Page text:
5th Edition of Association Learning Technology Report Shows Microlearning Growing Rapidly, Mobile at Tipping Point, Strategy Still Lacking

Association Learning + Technology

Our hope is that we are now entering into a phase when strategy and impact will become a much bigger focus – Celisa Steele

Use of learning technologies by trade and professional associations is widespread, but not rooted in strategy, according to Association Learning + Technology 2017, the 5th and latest edition of a report published by Tagoras, Inc. The report, which was sponsored by Community Brands, continues nearly a decade of tracking use of technology to enable and enhance learning in the continuing education and professional development market.

Association Learning + Technology 2017 draws on responses from 203 participants in an online survey distributed in May 2017 and targeted primarily at individuals working at trade and professional associations. Participants in the report were asked to indicate, based on a broad definition provided by Tagoras, whether their organization currently offers technology-enabled or technology-enhanced learning. Based on their responses, participants were then asked a series of related questions.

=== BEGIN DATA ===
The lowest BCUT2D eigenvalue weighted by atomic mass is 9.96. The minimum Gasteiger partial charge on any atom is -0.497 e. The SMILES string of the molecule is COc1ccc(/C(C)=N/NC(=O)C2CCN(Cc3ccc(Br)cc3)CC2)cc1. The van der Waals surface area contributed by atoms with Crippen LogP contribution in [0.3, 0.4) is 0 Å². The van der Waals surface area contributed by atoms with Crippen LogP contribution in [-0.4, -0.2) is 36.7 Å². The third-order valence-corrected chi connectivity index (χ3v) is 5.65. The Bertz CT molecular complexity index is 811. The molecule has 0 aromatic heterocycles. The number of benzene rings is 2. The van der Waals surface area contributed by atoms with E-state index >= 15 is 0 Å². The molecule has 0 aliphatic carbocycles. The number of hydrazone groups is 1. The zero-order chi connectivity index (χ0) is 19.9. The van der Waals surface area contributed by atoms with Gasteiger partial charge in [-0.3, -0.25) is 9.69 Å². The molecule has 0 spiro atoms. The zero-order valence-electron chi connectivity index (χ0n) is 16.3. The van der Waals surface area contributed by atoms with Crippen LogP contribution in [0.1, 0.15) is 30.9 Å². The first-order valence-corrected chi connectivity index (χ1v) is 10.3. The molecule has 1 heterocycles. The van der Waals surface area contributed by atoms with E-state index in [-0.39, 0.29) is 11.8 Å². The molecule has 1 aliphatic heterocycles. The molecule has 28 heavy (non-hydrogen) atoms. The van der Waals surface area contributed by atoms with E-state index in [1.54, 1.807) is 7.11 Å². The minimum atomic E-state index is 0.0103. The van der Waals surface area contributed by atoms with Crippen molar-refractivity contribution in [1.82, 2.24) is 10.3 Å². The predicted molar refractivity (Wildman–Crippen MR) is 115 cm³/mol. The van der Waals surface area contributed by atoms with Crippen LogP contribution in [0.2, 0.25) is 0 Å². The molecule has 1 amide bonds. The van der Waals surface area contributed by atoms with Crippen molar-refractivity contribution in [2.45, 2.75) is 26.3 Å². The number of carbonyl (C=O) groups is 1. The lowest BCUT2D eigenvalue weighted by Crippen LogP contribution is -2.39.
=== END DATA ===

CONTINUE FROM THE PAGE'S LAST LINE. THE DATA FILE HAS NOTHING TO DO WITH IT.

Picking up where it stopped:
Highlights from the report include:


  •     With more than 90 percent of survey respondents using some form of technology to enable or enhance learning and another 6.9 percent planning to within 12 months, learning technologies are now an established fact of life for most organizations that deliver continuing education and professional development.
  •     Learning management system usage has roughly doubled since the first Tagoras survey in 2008. In that year, 34.4 percent of respondents reported using an LMS. In the 2017 survey, 66.9 percent reported using an LMS.
  •     Mobile learning has also grown significantly. When asked “Do you provide a mobile version (i.e., a version specially formatted to be easily viewed and navigated on a mobile phone or tablet device) for some or all of your learning content? ” only 8.9 percent of respondents to the 2011 survey (the first time the question was asked) said they did. In 2017, 49.7 percent of respondents indicated that they provide a mobile version.
  •     In 2015, survey participants were asked for the first time about whether they provide “microlearning ((i.e., very brief…

Read the full article from the Source…

Leave a Reply

Your email address will not be published. Required fields are marked *